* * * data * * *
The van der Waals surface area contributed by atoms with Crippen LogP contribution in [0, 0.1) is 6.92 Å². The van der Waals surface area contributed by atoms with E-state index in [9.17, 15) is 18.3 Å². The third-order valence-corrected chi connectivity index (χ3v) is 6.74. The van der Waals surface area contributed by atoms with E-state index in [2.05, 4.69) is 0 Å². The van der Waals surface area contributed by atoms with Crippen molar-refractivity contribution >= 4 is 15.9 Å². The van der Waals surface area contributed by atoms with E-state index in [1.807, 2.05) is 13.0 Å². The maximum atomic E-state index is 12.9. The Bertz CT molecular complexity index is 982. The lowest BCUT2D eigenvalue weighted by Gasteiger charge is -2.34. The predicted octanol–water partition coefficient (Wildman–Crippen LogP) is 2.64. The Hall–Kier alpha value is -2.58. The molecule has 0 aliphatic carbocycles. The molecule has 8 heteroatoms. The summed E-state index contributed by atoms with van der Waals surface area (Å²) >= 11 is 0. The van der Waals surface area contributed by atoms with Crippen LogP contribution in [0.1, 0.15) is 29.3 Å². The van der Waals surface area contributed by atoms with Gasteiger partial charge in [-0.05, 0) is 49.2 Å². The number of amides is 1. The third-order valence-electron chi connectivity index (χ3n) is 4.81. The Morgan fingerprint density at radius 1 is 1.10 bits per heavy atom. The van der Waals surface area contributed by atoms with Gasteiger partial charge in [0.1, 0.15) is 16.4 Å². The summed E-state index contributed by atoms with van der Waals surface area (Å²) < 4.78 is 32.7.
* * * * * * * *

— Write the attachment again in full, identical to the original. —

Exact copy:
The van der Waals surface area contributed by atoms with Crippen LogP contribution in [0, 0.1) is 6.92 Å². The van der Waals surface area contributed by atoms with E-state index in [9.17, 15) is 18.3 Å². The third-order valence-corrected chi connectivity index (χ3v) is 6.74. The van der Waals surface area contributed by atoms with E-state index in [2.05, 4.69) is 0 Å². The van der Waals surface area contributed by atoms with Crippen molar-refractivity contribution >= 4 is 15.9 Å². The van der Waals surface area contributed by atoms with E-state index in [1.807, 2.05) is 13.0 Å². The maximum atomic E-state index is 12.9. The Bertz CT molecular complexity index is 982. The lowest BCUT2D eigenvalue weighted by Gasteiger charge is -2.34. The predicted octanol–water partition coefficient (Wildman–Crippen LogP) is 2.64. The Hall–Kier alpha value is -2.58. The molecule has 0 aliphatic carbocycles. The molecule has 8 heteroatoms. The summed E-state index contributed by atoms with van der Waals surface area (Å²) >= 11 is 0. The van der Waals surface area contributed by atoms with Crippen LogP contribution in [0.1, 0.15) is 29.3 Å². The van der Waals surface area contributed by atoms with Gasteiger partial charge in [-0.05, 0) is 49.2 Å². The number of amides is 1. The third-order valence-electron chi connectivity index (χ3n) is 4.81. The Morgan fingerprint density at radius 1 is 1.10 bits per heavy atom. The van der Waals surface area contributed by atoms with Gasteiger partial charge in [0.1, 0.15) is 16.4 Å². The summed E-state index contributed by atoms with van der Waals surface area (Å²) < 4.78 is 32.7.